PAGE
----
Risk of asthma lower with direct breastfeeding: study
The research published this week in The Journal of Pediatrics found that children who were exclusively fed at the breast until they were three-years-old had the lowest risk of asthma. (File image)
Published Monday, October 30, 2017 11:03AM CST
Last Updated Monday, October 30, 2017 11:12AM CST
Mothers who breastfeed their babies directly rather than use infant formula or expressed breastmilk may be better protecting their children from asthma, according to research from CHILD Study.
The research published this week in The Journal of Pediatrics found that children who were exclusively fed at the breast until they were three-years-old had the lowest risk of asthma.
“It is increasingly common for infants to be fed expressed breast milk, especially in countries that do not offer paid maternity leave,” lead researcher and University of Manitoba assistant professor Meghan Azad said in a release.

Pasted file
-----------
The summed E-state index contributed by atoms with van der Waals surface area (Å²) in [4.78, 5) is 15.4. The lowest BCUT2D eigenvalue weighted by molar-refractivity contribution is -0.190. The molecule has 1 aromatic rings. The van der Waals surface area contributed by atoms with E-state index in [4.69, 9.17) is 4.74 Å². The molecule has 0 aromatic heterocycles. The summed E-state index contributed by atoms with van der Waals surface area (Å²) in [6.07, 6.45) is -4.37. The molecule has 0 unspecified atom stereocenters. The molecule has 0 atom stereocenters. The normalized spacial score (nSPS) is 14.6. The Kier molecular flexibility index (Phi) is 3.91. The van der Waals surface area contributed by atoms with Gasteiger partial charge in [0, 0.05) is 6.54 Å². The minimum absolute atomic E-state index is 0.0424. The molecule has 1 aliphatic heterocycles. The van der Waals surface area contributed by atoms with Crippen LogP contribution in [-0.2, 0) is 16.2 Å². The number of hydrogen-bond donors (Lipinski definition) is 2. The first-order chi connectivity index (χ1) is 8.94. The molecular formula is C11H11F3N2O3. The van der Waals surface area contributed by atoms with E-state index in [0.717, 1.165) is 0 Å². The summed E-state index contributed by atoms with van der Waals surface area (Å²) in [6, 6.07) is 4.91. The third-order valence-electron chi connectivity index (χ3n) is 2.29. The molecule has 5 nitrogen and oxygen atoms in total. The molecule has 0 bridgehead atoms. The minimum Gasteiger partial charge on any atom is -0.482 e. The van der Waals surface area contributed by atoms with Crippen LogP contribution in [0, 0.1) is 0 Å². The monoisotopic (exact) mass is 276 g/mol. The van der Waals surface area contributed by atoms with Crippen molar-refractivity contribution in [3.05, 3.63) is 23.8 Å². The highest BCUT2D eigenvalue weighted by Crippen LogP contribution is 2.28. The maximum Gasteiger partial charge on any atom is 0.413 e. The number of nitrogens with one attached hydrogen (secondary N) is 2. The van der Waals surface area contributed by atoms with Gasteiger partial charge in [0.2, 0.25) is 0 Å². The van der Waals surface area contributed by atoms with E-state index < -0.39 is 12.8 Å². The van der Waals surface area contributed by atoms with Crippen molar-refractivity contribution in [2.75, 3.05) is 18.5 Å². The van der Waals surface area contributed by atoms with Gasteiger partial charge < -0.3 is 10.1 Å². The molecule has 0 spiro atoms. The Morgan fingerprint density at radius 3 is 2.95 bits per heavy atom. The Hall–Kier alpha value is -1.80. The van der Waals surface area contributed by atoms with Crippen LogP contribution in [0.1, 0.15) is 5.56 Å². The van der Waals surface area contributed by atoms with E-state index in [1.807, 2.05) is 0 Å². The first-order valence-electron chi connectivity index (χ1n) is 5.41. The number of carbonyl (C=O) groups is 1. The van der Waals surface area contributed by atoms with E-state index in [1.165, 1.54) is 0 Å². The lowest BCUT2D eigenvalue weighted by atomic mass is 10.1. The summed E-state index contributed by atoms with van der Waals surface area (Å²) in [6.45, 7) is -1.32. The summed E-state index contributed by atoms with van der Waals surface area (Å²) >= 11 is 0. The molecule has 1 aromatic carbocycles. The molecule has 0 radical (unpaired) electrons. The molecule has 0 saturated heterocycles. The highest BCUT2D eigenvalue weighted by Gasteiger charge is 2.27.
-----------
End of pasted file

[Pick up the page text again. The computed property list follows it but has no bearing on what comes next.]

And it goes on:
The study looked at data from 2,534 infants and their mothers. The infants were classified into four categories once they reached three months of age: breastmilk only (all direct breastfeeding), breastmilk only (some expressed breastmilk), infant formula and breastmilk, and formula only.
Then once the infants turned three-years-old, they were assessed for asthma.
Researchers found that the asthma risk was lowest among infants who were given direct breastmilk only, with an 8.8 per cent risk. Among babies who received some expressed breastmilk, 12.5 per cent were at risk, while 14. 9 per cent of those who got breastmilk and formula were at risk. For formula only-fed infants, the risk was highest at 15.8 per cent.
There are a number of factors at play for why the risk varies depending on different breastfeeding methods, according to U of M pediatrician Annika Klopp.
“Refrigeration, freezing, thawing and heating—routine steps between pumping and feeding—may degrade the bioactive components of breastmilk which help protect against asthma,” said Klopp. “Another possibility is that infants who are fed at the breast develop stronger lungs through the physical act of suckling, and this could explain the difference in asthma risk.”
Researchers said the findings suggest that programs and policies for direct breastfeeding could have a more meaningful impact on preventing the disease in the future, such as paid maternity leave.